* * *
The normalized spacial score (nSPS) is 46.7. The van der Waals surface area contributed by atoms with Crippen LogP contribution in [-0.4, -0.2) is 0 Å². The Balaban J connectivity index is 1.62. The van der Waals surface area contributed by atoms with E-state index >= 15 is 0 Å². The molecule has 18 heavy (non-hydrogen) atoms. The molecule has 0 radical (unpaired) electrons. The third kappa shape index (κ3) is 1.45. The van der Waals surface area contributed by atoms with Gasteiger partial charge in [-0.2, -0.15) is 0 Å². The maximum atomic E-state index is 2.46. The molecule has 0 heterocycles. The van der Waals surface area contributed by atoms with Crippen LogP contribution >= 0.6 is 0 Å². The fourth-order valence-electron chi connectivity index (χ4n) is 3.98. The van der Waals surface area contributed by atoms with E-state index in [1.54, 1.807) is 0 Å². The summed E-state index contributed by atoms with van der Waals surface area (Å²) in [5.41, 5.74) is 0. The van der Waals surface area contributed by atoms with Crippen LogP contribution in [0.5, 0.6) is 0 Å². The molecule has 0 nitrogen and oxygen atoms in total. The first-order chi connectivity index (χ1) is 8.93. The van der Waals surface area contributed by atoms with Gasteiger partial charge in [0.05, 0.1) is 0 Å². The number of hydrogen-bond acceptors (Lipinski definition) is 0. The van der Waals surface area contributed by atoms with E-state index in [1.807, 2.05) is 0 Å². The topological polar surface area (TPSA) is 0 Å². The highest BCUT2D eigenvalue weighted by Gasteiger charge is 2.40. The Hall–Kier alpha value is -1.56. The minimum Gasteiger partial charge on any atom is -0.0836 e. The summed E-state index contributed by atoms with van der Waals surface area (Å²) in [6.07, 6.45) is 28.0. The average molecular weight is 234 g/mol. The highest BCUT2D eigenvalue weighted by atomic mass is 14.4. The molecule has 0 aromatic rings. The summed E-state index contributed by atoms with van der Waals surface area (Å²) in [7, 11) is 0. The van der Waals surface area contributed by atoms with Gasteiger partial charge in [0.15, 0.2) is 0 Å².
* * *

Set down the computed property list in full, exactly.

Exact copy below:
The normalized spacial score (nSPS) is 46.7. The van der Waals surface area contributed by atoms with Crippen LogP contribution in [-0.4, -0.2) is 0 Å². The Balaban J connectivity index is 1.62. The van der Waals surface area contributed by atoms with E-state index >= 15 is 0 Å². The molecule has 18 heavy (non-hydrogen) atoms. The molecule has 0 radical (unpaired) electrons. The third kappa shape index (κ3) is 1.45. The van der Waals surface area contributed by atoms with Gasteiger partial charge in [-0.2, -0.15) is 0 Å². The maximum atomic E-state index is 2.46. The molecule has 0 heterocycles. The van der Waals surface area contributed by atoms with Crippen LogP contribution >= 0.6 is 0 Å². The fourth-order valence-electron chi connectivity index (χ4n) is 3.98. The van der Waals surface area contributed by atoms with E-state index in [1.54, 1.807) is 0 Å². The summed E-state index contributed by atoms with van der Waals surface area (Å²) in [5.41, 5.74) is 0. The van der Waals surface area contributed by atoms with Crippen LogP contribution in [0.5, 0.6) is 0 Å². The molecule has 0 nitrogen and oxygen atoms in total. The first-order chi connectivity index (χ1) is 8.93. The van der Waals surface area contributed by atoms with Gasteiger partial charge in [0.05, 0.1) is 0 Å². The number of hydrogen-bond acceptors (Lipinski definition) is 0. The van der Waals surface area contributed by atoms with E-state index in [1.807, 2.05) is 0 Å². The topological polar surface area (TPSA) is 0 Å². The highest BCUT2D eigenvalue weighted by Gasteiger charge is 2.40. The Hall–Kier alpha value is -1.56. The minimum Gasteiger partial charge on any atom is -0.0836 e. The summed E-state index contributed by atoms with van der Waals surface area (Å²) in [6.07, 6.45) is 28.0. The average molecular weight is 234 g/mol. The highest BCUT2D eigenvalue weighted by atomic mass is 14.4. The molecule has 0 aromatic rings. The summed E-state index contributed by atoms with van der Waals surface area (Å²) in [7, 11) is 0. The van der Waals surface area contributed by atoms with Gasteiger partial charge in [0.15, 0.2) is 0 Å².